A study into how much water is on the moon has led scientists to question everything we know about the formation and evolution of the lunar body.
Researchers believe the amount of water in the moon has been overestimated by scientists looking at a specific mineral.
Published in the journal Science, the team from the UCLA Department of Earth, Planetary and Space Sciences created a computer model to look at how the mineral apatite crystallised from cooling lunar magma when the moon was in its infancy.
Study leader Jeremy Boyce said: "The mineral apatite is the most widely used method for estimating the amount of water in lunar rocks, but it cannot be trusted. Our new results show that there is not as much water in lunar magma as apatite would have us believe."
In their simulations, they found the apatite crystals were unusually rich in hydrogen and that they may not have formed in a water-rich environment as had previously been expected.
Their findings dispel a long-held assumption that apatite, a word derived from the Greek for "deceit", is a good indicator of moon water content.
For many years, scientists had thought the moon was almost completely dry. However, the discovery of hydrogen-rich apatite in 2010 hinted at a more watery history. Researchers had said this could be used to predict how much water was on the moon. However the UCLA study now says this is a deceptive theory.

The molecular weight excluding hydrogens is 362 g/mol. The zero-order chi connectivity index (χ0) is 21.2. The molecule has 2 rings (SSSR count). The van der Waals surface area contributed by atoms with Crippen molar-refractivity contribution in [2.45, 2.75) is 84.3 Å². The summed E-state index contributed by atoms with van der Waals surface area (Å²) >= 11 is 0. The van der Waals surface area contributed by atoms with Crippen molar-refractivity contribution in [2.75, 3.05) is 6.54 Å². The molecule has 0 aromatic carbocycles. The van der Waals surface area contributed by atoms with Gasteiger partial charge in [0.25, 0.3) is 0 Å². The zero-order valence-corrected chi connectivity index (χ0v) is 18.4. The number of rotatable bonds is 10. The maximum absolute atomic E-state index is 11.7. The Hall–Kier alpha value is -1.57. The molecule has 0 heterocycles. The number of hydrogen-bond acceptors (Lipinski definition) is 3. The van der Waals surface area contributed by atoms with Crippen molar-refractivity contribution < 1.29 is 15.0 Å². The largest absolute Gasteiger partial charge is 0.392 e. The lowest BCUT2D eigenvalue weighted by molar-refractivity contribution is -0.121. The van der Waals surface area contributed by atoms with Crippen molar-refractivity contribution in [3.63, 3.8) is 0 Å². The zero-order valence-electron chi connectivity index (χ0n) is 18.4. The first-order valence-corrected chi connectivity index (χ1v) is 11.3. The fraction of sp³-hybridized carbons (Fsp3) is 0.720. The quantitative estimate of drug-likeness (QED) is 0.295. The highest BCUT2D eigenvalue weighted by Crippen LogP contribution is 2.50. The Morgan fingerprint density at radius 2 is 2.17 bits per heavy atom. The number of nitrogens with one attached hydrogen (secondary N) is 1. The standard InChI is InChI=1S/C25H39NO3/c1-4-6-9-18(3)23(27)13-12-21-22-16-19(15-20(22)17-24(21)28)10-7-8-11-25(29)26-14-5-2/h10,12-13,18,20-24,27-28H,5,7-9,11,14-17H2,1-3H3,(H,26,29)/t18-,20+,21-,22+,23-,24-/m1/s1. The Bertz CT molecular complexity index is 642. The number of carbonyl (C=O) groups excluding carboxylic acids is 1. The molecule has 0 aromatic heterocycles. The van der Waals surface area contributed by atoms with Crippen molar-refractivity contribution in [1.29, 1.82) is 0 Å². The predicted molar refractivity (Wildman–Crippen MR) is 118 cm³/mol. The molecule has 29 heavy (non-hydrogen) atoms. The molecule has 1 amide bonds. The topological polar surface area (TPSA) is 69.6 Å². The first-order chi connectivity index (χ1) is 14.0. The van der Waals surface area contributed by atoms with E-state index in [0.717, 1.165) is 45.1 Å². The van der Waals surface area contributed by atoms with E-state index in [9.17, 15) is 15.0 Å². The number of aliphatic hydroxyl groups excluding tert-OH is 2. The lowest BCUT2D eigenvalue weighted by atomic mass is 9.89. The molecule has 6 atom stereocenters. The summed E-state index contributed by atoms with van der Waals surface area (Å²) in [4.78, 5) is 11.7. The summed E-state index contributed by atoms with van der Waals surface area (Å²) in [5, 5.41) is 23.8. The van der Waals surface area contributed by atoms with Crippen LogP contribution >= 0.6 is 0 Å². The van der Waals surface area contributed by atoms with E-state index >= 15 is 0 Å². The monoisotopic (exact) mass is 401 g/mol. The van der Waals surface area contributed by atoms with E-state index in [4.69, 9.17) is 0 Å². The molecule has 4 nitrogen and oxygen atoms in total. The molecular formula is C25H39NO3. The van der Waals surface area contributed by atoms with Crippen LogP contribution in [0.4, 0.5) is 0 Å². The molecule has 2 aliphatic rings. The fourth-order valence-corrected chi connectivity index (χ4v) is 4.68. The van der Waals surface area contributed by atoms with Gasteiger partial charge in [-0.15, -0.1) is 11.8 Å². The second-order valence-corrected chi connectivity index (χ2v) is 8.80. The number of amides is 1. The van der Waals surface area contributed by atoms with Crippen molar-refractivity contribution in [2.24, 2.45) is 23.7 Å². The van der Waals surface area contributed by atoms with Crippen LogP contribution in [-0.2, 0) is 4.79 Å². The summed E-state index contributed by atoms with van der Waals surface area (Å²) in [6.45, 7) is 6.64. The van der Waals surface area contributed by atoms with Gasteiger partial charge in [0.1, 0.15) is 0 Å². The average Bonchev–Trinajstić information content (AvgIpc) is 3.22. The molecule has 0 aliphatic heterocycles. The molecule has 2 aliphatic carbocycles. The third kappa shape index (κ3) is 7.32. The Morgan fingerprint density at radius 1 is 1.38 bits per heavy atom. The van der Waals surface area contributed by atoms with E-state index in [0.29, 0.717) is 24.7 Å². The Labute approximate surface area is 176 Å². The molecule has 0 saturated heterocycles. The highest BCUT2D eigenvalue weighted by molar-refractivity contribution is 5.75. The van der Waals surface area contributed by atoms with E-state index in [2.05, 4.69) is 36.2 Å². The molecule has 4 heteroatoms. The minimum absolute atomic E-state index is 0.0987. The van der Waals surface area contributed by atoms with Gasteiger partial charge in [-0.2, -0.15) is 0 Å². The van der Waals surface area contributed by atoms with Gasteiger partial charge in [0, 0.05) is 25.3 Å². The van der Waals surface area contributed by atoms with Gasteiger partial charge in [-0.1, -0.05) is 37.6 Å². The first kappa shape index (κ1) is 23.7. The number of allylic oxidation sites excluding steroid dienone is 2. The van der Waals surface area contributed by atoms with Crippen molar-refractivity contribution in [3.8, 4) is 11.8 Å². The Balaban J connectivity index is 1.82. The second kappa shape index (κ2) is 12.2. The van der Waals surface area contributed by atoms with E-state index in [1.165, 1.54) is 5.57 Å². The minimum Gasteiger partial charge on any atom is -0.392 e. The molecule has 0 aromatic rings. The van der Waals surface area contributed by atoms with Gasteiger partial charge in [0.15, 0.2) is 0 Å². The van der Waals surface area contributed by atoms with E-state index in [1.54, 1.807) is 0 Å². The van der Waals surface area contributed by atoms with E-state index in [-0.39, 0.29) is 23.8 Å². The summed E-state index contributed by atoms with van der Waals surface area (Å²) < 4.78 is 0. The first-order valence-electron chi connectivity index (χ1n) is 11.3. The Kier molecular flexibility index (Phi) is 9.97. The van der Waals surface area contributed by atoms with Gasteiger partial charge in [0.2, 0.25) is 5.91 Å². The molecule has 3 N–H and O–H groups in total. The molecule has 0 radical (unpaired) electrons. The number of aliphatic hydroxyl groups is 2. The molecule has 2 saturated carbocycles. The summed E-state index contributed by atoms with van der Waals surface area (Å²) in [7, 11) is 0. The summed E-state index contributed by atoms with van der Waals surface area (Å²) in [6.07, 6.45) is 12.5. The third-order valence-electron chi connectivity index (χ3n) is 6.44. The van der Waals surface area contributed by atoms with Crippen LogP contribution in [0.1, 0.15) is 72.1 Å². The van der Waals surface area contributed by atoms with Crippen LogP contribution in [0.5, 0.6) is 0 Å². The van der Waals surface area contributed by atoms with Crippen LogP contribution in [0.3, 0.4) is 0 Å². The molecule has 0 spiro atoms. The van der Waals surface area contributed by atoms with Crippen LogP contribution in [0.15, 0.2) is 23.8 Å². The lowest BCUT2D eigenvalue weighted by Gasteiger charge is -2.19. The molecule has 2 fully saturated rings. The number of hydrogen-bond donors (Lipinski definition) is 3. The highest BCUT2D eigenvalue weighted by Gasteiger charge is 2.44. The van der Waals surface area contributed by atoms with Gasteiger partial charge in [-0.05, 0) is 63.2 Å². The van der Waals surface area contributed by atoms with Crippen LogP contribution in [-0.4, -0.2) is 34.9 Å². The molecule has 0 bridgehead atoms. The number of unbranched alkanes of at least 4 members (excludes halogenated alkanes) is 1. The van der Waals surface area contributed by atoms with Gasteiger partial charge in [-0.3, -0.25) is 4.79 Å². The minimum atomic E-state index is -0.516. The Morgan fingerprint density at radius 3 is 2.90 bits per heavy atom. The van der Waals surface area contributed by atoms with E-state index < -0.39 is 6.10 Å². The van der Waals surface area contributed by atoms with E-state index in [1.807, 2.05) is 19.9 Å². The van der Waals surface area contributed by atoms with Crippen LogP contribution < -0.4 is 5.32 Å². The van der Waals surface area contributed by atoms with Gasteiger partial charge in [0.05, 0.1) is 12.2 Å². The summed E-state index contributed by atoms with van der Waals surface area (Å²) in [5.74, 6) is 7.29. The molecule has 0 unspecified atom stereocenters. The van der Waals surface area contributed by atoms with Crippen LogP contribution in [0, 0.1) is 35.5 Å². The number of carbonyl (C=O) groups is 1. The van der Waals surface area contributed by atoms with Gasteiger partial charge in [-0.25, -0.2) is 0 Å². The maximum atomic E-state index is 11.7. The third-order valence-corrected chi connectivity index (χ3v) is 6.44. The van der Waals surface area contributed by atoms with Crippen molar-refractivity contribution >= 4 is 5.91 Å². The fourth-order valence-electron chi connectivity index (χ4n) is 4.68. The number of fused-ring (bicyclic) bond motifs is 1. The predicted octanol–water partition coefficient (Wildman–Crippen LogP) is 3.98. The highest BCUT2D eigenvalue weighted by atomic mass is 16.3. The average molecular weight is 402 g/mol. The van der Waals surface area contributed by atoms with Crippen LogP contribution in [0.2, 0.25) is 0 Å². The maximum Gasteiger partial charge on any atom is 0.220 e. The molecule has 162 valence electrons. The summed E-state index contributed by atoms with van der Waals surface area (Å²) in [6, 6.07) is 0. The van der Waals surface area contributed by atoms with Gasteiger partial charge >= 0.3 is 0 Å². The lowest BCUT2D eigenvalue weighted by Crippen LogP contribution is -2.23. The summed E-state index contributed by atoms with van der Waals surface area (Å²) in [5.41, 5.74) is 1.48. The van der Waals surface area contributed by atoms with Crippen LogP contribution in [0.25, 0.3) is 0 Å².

Boyd says the high water content is the result of a fast crystallisation process, not a water-rich environment. Hydrogen will only be included in the crystallising mineral if fluorine and chlorine – apatite's preferred building blocks – are not present.
"Early-forming apatite is so fluorine-rich that it vacuums all the fluorine out of the magma, followed by chlorine. Apatite that forms later doesn't see any fluorine or chlorine and becomes hydrogen-rich because it has no choice."
The researchers say their findings have huge implications for our understanding of the moon and its formation.
Most scientists believe it formed four billion years ago after a giant impact caused a huge chunk of the Earth to come free. The moon would have been completely molten and would have been virtually void of water – a paradox for scientists trying to work out how much water was there.
"We had 40 years of believing in a dry moon, and now we have some evidence that the old dry model of the moon wasn't perfect. However, we need to be cautious and look carefully at each piece of evidence before we decide that rocks on the moon are as wet as those on Earth.
"We're knocking out one of the most important pillars of evidence regarding the conditions of the formation and evolution of the moon. Next, we plan to determine how badly apatite has distorted our view of the moon and how we can best see past it to get at the moon's origin."